This pilot study utilized a randomized, cross-over design. Subjects 18 years of age and older were recruited from the Family Medicine Clinic of the Texas College of Osteopathic Medicine in Fort Worth, TX during February through May 2005. Subjects were asked to participate in the study while waiting for their regularly scheduled physician appointment. They were approached if their participation would not interfere with clinic operations.
Participants were asked to watch a video with 2 minute demonstrations representing a High-Velocity Low-Amplitude (HVLA), placebo light touch (LT), and placebo sub-therapeutic ultrasound (ULTRA) treatment for low back pain. The HVLA treatment consisted of lateral recumbent lumbar soft tissue treatment followed by a 'lumbar roll' manipulation applied to both the left and right side of the simulated patient. The LT treatment consisted of a series of static bilateral hand placements on the posterior thoraco lumbar junction and upper pelvis followed by anterior lower ribs and pelvis of the simulated patient. The ULTRA treatment consisted of a close up image of the ultrasound device followed by sequential application of the non-functional ultrasound applicator (without gel) in circular motions with mild pressure to the same anterior and posterior bilateral body areas on the simulated patient to which the light touch was applied. All treatments were videotaped on the same day using the same professionally dressed osteopathic physician and same casually dressed simulated female patient. All treatments were applied through the clothing. Treatments were applied for 2 minutes with 1 minute allocated for each side. All treatments required the simulated patient to lie down, change sides, and return to a sitting position. The simulated patient began and ended each treatment in the sitting position facing the camera with the physician standing behind her.
The order in which subjects viewed the demonstrations was randomized to control for order effect bias. Six video tapes were available to account for the different combinations of treatments. The combinations were HVLA, LT, ULTRA; HVLA, ULTRA, LT; ULTRA, HVLA, LT; ULTRA, LT, HVLA; LT, HVLA, ULTRA; and LT, ULTRA, HVLA. A verbal description of each treatment narrated by the same person was included on the video, and a written description was included on each survey. Subjects indicated the extent of their agreement (using a 4 point Likert scale) with 4 statements that were presented after each treatment was viewed: 1. "I believe this treatment would allow me to get better quicker"; 2. "I believe this treatment would decrease my low back pain"; 3. "I believe this treatment would make me more able to do the things I want to do"; 4. "This seems like a logical way to treat low back pain" (Table 1). Demographic information and previous experience with osteopathic manipulative treatment, chiropractic treatment, massage therapy, and ultrasound were collected; however, a distinction was not made between previous experience with diagnostic and therapeutic ultrasound.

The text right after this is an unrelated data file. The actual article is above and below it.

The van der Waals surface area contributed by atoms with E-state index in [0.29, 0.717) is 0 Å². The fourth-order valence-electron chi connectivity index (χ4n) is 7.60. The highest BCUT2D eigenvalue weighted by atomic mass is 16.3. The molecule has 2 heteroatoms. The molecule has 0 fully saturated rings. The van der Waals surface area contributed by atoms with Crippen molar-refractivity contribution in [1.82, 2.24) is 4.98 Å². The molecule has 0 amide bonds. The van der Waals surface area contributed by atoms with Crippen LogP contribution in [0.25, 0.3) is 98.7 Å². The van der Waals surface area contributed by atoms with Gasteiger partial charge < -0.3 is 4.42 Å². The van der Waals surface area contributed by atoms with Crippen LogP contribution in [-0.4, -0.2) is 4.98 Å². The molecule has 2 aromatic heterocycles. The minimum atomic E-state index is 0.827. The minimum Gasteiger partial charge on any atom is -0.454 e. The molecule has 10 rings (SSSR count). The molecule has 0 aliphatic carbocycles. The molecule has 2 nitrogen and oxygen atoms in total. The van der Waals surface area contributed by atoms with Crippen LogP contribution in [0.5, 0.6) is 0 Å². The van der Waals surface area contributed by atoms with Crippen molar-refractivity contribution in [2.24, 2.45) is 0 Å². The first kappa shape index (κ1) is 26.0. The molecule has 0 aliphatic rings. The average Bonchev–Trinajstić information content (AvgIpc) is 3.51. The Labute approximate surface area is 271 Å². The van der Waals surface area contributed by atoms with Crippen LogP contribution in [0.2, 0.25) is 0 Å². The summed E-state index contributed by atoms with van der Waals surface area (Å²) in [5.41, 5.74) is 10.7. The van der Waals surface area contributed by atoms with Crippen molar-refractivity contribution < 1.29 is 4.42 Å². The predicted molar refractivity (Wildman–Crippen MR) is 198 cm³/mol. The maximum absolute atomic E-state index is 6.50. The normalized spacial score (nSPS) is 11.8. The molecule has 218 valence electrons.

Repeated measures analysis of variance (ANOVA) was performed on each of the 4 questions to determine differences in responses for treatments. Post hoc analyses were performed using Least Significant Difference (LSD). LSD was used because of the pilot nature of the research study. It does not adjust for the number of comparisons in the post hoc analyses. A partial Eta squared (η2p) was calculated for each of the 4 statements, representing the proportion of the total variability accounted for by the test. A Cohen's d (d) was calculated for the different possible combinations of the four treatment presentations. Cohen's d is an effect size calculated as (mean of treatment group 1 – mean of treatment group 2)/the pooled standard deviation. Throughout this manuscript, treatment group 1 and treatment group 2 are ordered as HVLA and ULTRA; ULTRA and LT; or HVLA and LT. Cohen's d values are considered to be a small effect size at 0.2, a moderate effect size at 0.5, and a large effect size at 0.8 .
Participants responding "yes" to the question "Have you ever had osteopathic manipulative treatment" or "Have you ever had chiropractic treatment" were combined since small numbers of respondents prevented meaningful separation for sub group analysis. Independent samples t tests were performed for each question relating to the ULTRA and LT groups to determine differences between those having ever had manipulative treatment (osteopathic or chiropractic) and those not having ever had manipulative treatment.
Results were considered significant at the alpha 0.05 level. All analyses were performed using SPSS 12.0 (SPSS Inc, Chicago, IL). Study procedures were approved by the University of North Texas Health Science Center's Institutional Review Board.